While the words "carpet" and "rug" are often used interchangeably, in fact they are distinct. The primary difference is that carpet can refer to a textile floor covering that fills many rooms of a single property, whereas rugs are distinct to a single space. A rug may fill a room, but it will not span multiple rooms, and is more often sized for a specific area of a room, such as inside an entryway or at the center of grouped furniture.
Carpets can make a space feel more inviting and comfortable, and are often an affordable floor covering solution. However, they can also be hard to keep clean, given their susceptibility to absorb spilled liquids and minute debris. And as anyone with a carpet and a shedding animal in their lives will tell you, they are also veritable magnets for hair and fur.
Why A Carpet Rake Makes Sense
If you have ever tried to clean a rug matted down with pet hair, you know the frustration often involved in the process. Even many vacuums cannot lift out stubborn pet hair, which seems at times purpose built to lodge itself in the pile of certain carpets, functioning much the way the hook and loop system of velcro works. The longer hair stays atop and mashed into the carpet, the more difficult the removal process will become.
Beyond the eyesore that pet hair can cause when it is matted into a carpet or rug or into the upholstery of the furniture, it can also cause more insidious issues. If you, a family member, or a guest has sensitive allergy issues, carpeting or upholstery filled with pet hair means a constant source of allergens being stirred up into the air. Thus a house free of pet hair not only looks better, but is safer and more pleasant, too.
If you have tried to remove pet hair with a vacuum, broom, or other methods to no great effect, then it is time you try a carpet rake. These tools are perfectly designed for clearing even stubborn, matted messes from the floor covering and upholstery of your residence, place of business, or your car.
Choosing The Right Carpet Rake
There are several different types of carpet rake, but before you consider which type makes the most sense for use in your home (or veterinary practice or grooming shop), you should first consider size. How large a carpet rake you need is dependent on more than just the area of your residence that is carpeted, but also on the amount and type of furniture out have that features upholstery which attracts hair. If your home has relatively little carpeting and few rugs and only a few fabric covered pieces of furniture, then a smaller handheld carpet rake will serve just fine.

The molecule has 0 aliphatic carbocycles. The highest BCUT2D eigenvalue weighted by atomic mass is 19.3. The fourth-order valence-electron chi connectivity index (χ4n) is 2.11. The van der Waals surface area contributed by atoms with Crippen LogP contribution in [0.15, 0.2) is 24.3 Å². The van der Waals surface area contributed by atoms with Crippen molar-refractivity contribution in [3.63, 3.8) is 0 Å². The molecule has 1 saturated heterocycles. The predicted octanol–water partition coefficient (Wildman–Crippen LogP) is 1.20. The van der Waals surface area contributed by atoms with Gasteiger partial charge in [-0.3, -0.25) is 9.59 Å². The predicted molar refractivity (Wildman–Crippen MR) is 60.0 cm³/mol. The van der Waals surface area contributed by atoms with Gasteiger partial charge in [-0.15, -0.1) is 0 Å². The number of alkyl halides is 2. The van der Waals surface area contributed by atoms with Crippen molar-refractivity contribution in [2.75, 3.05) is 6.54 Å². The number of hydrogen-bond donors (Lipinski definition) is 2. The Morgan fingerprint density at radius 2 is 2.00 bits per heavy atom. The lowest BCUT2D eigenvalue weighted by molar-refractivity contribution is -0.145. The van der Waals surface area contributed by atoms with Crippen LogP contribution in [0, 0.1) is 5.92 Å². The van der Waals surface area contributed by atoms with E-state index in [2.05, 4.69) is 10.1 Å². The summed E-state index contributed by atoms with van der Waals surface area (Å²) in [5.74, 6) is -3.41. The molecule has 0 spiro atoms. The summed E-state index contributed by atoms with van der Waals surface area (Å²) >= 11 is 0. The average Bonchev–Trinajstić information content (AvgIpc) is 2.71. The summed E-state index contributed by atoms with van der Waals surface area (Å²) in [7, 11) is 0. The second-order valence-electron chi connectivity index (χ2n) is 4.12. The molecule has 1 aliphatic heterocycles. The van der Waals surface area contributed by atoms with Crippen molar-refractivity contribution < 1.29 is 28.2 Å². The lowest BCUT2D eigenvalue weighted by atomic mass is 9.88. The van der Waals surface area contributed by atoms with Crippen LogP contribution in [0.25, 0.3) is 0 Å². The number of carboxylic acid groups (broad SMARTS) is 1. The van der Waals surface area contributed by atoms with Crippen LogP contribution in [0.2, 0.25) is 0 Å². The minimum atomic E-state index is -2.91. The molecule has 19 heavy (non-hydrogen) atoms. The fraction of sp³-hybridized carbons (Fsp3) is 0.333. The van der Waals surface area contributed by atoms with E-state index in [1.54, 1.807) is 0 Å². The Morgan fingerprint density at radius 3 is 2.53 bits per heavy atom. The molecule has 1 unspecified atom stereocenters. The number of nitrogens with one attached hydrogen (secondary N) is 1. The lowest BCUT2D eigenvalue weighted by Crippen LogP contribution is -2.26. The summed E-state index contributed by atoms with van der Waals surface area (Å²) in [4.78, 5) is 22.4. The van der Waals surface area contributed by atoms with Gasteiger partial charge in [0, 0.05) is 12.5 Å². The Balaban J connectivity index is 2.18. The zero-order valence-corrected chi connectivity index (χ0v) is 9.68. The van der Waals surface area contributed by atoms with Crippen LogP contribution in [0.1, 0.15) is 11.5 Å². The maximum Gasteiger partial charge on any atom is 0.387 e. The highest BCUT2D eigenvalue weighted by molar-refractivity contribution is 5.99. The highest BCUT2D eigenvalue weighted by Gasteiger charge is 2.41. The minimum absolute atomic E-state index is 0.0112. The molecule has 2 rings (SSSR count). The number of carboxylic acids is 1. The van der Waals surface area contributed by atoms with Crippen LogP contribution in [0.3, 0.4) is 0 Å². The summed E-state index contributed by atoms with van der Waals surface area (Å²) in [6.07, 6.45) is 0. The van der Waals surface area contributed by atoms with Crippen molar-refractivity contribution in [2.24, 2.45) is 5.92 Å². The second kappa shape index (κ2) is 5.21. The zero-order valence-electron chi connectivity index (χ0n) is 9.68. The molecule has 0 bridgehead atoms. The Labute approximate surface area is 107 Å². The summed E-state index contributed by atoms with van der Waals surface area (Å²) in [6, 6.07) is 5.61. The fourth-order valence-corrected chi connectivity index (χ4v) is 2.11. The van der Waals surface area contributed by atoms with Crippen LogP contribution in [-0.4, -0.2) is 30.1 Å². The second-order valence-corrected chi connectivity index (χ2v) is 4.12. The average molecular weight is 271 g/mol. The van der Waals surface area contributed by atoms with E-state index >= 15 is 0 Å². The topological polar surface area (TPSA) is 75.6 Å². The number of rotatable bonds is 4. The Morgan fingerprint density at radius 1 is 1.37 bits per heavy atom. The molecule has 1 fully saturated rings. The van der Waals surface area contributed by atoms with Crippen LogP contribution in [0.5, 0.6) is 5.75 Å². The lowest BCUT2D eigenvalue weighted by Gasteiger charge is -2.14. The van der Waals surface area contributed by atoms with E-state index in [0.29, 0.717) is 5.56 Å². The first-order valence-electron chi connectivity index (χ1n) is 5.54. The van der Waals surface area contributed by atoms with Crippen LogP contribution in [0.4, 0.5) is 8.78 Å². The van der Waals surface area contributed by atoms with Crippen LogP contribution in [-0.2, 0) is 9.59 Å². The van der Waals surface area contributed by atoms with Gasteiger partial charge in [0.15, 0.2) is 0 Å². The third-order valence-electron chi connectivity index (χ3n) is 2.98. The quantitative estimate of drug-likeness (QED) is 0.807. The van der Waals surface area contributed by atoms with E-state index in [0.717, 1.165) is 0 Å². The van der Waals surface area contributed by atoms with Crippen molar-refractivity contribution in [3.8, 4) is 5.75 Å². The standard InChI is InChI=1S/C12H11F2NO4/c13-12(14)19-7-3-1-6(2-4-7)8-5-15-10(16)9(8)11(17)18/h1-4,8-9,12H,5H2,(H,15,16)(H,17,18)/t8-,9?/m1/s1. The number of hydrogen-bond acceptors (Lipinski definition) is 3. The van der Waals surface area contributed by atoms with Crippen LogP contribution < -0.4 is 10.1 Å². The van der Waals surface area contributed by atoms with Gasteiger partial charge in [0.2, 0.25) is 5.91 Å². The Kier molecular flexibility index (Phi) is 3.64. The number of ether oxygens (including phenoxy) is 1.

A carpet rake with metal bristles may adroitly lift the hair out of a carpet, but might also risk scratching and even ruining certain types of upholstery.
If, on the other hand, you have wall to wall carpets or huge area rugs, then by all means get a full sized carpet rake that can be used while you are standing up and to which maximum leverage can be applied with a long handle. These full sized carpet rakes are especially useful for hallways or large, open rooms, and for cleaning fur and hair off of carpeted stairs, as they allow you to stand on the ground or on one step and clean many steps without moving.
After size, you need to consider bristle material. A carpet rake with metal bristles may adroitly lift the hair out of a carpet, but might also risk scratching and even ruining certain types of upholstery. If you have fabric covered furniture or delicate carpets, then you might need to consider a carpet rake with rubber bristles or with a brush-style head that won't damage materials.
For the household with lots of carpets, lots of upholstered furniture, and lots of hairy or furry pets, you might in fact be well served to get one tough, full sized, metal bristled carpet rake for the floors, and another handheld brush for the rest of the home.